This volume consists of the writings of Tertullian, Minucius Felix, Commodianus, and Origen. Tertullian takes up about 30% of this volume and is a continuation of Volume 3 of this series, which was entirely dedicated to his writings. He is considered the `father of Latin Christianity'. He lived from roughly 160 - 225 AD. His writings are mostly accepted as orthodox by traditional Christians, though he is joined the Montanist sect in later life, which is considered a heretical group. He is best known as the first Latin writer to use the term Trinity and define it in similar terms to what later became part of mainstream Christianity.
This volume mainly contains a bunch of his shorter works. Examples include discourses on the apparel of women, veiling of virgins, chastity, monogamy, modesty, and fasting. As noted in my review of volume 3, I personally found that most of his writings did not interest me much, especially compared with the writings of earlier writers in the first two volumes of this work. Much of it covered topics that are not of interest to modern readers. The only thing of interest that I found was that he considered the ‘Prophecy of Enoch’ to be genuine, which was later excluded from the canon. He is also a believer in free will.
The writings of Minucius Felix made up only 2% of this volume and consist of one work, Octavius. This work was written sometime in the 2nd or 3rd century and is considered a contemporary of Tertullian. It is a dialogue between a Pagan and a Christian and is an apologetic work not much different in tone than Tertullian’s works.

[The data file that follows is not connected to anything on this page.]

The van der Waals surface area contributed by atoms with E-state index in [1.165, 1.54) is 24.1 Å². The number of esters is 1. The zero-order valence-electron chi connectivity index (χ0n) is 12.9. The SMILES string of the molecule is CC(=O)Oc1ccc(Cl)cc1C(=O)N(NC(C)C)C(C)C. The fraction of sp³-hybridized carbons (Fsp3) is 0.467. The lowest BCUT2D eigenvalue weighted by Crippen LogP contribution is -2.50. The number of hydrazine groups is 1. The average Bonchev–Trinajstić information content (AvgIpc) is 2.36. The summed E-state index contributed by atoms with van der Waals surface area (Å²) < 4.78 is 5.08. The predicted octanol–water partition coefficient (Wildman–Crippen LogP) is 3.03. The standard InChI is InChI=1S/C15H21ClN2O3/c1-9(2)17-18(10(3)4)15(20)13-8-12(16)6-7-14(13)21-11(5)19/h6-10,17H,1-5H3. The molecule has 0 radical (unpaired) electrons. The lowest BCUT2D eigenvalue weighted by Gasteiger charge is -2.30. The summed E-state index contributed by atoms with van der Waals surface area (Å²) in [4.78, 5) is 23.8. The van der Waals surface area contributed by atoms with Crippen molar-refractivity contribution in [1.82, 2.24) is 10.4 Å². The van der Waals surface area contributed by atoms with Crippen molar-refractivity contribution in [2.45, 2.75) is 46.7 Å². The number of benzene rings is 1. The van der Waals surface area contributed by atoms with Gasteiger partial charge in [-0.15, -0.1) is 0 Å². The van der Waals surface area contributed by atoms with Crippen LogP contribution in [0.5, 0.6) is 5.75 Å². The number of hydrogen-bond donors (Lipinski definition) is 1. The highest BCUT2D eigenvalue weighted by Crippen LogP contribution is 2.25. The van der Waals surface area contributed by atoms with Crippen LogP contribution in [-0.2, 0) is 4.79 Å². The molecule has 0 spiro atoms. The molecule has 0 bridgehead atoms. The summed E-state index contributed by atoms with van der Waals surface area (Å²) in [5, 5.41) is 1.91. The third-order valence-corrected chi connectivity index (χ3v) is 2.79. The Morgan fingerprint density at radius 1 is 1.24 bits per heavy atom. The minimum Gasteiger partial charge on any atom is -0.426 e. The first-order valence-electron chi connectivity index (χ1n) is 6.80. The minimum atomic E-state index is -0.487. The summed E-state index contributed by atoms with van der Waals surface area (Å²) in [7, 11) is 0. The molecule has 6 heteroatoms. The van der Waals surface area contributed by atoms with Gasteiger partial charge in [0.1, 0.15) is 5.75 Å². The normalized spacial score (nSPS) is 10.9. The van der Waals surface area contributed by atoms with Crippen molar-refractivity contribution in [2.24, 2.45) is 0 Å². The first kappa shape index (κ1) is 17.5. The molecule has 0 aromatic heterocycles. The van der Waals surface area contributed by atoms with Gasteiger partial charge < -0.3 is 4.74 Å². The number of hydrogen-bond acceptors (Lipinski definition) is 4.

The writings of Commodianus made up only 2% of this volume and consists of instructions in favor of Christian Discipline. This was written in the middle of the 3rd century and was initially in the form of a poem but is presented here in the form of prose. It was interesting, and gives an interesting look at how early converts from Paganism were taught.
The rest of the volume, about 66%, is made up of a selection from the works of Origen. He thrived in the early 3rd century and was a pupil of Clement of Alexandria and wrote in Greek. He is a colorful character who castrated himself following Matthew 19:2. He was a very prolific writer and only a small portion of his works is included here. Most of his works are considered orthodox, but he had some views that were considered unorthodox that prevented him from becoming canonized as many other early church fathers were. These beliefs include the preexistence of the human soul, that the preexistent soul of Jesus was born of the Father before any other soul, that the resurrection is ethereal (not corporeal), and that everyone (including devils) will be restored through the mediation of Christ.
Besides the above, other interesting things he taught include that he believes in free will, but thinks that actions we took before our birth impacted our station in life. He believes in creation out of ‘shapeless matter’. He taught that God abandoned the Jews since they no longer have prophets nor miracles and says that traces of miracles were still seen to a considerable extent during his day, but does admit that they are diminishing. He says that Jesus is ‘a God next to the God and Father of all things’.
He also teaches that people are born innocent and become wicked through education, example, and surrounding influences. He also believes that men may become gods be partaking of ‘His divine nature’.
I found his description of the unity of the Father and Son interesting. He said: “We worship, therefore, the Father of truth, and the Son, who is the truth; and these, while they are two, considered as persons or subsistences, are one in unity of thought, in harmony and in identity of will.”
Overall, I found Origen to be a good read (much better than Tertullian). He is a good writer whose logic makes sense. Having said this, there is still a lot of boring material to go through that most people will not relate to. I continue to find the variety of early Christian beliefs to be very interesting.
on May 25, 2011